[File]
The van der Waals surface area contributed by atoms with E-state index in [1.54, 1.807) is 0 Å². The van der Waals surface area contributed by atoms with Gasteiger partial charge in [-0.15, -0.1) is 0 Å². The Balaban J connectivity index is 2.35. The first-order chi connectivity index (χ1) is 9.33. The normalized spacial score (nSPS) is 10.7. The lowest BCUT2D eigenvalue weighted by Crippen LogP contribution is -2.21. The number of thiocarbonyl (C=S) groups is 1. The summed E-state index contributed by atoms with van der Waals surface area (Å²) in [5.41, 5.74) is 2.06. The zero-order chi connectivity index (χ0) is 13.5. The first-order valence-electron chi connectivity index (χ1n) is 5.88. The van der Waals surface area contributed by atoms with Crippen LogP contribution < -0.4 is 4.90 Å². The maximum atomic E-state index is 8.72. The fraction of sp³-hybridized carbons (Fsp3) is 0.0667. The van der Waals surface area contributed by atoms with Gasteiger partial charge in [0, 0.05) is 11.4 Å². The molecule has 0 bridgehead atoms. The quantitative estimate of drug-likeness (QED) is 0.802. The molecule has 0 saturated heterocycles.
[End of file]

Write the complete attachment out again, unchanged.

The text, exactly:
The van der Waals surface area contributed by atoms with E-state index in [1.54, 1.807) is 0 Å². The van der Waals surface area contributed by atoms with Gasteiger partial charge in [-0.15, -0.1) is 0 Å². The Balaban J connectivity index is 2.35. The first-order chi connectivity index (χ1) is 9.33. The normalized spacial score (nSPS) is 10.7. The lowest BCUT2D eigenvalue weighted by Crippen LogP contribution is -2.21. The number of thiocarbonyl (C=S) groups is 1. The summed E-state index contributed by atoms with van der Waals surface area (Å²) in [5.41, 5.74) is 2.06. The zero-order chi connectivity index (χ0) is 13.5. The first-order valence-electron chi connectivity index (χ1n) is 5.88. The van der Waals surface area contributed by atoms with Crippen LogP contribution < -0.4 is 4.90 Å². The maximum atomic E-state index is 8.72. The fraction of sp³-hybridized carbons (Fsp3) is 0.0667. The van der Waals surface area contributed by atoms with Gasteiger partial charge in [0, 0.05) is 11.4 Å². The molecule has 0 bridgehead atoms. The quantitative estimate of drug-likeness (QED) is 0.802. The molecule has 0 saturated heterocycles.